The company designed the platform for students across all learning levels interested in data literacy as well as career changers looking to upskill for a “competitive edge in today’s job market,” according to Alteryx’s website.

SparkED includes prescriptive learning paths with interactive modules that are tailored to any learner’s goals, licenses for the Alteryx Designer software, certifications, teaching materials, and Alteryx’s Community, which is an open network of 200,000 data experts who share resources and intel. 

Since launch, the University of Auckland, Utica College in New York, London Business School and many others have added SparkED to their curricula. Currently, Alteryx is in the hands of more than 90,000 students worldwide.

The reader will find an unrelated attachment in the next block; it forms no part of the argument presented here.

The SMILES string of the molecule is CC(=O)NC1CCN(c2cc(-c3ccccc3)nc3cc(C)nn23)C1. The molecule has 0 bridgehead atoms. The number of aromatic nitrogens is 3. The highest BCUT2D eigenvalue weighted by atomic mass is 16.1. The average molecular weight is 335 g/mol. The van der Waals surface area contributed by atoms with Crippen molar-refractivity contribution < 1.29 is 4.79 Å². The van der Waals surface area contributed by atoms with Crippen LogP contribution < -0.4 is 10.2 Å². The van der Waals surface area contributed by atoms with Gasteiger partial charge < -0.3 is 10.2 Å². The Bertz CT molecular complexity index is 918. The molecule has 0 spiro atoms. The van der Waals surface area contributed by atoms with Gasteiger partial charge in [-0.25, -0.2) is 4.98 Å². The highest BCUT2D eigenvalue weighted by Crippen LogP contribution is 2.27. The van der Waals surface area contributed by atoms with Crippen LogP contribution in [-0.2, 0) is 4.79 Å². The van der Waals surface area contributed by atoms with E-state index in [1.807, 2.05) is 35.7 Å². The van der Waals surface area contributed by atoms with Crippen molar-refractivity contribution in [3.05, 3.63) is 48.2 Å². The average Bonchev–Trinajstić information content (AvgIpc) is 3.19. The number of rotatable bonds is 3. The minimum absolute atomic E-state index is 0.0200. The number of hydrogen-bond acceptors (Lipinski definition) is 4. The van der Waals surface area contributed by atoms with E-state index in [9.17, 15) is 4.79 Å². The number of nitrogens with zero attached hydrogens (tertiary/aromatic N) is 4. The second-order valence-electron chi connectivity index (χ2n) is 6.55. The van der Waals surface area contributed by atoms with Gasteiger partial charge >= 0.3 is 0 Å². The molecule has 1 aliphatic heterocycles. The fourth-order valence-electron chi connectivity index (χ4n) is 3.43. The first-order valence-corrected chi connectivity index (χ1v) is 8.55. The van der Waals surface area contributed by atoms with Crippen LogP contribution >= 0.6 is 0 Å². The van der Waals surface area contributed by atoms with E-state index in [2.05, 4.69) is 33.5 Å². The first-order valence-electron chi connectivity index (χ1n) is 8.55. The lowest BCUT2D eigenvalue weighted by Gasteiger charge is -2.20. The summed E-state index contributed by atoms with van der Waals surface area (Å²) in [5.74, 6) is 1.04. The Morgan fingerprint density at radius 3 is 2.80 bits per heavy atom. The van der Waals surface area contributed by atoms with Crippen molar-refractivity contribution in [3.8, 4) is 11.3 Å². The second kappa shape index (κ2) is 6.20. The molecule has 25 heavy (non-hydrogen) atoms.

“By enabling everyone access to data analytics skill sets, we eliminate the excuse of ‘I can’t do that,’’’ Duane said. “That’s what is going to continue the conversation and make data analytics part of every culture and of every company everywhere in the world, regardless of gender.”


More on AlteryxWhy These Companies Look at Inclusion Through An Intersectional Lens

Closing the gap.

In 2021, the pay gap remained firmly at 18 percent, with women making 82 cents for every dollar men make. The number hasn’t budged in 15 years. With more people armed with data analytics skills, Duane said issues like pay equity grow harder to ignore.

“We kept hearing from human resource organizations that pay equity is a data problem to be solved,” Duane said. 

So, Alteryx responded with a free tool within Alteryx Designer that guides users through an equity analytics workflow.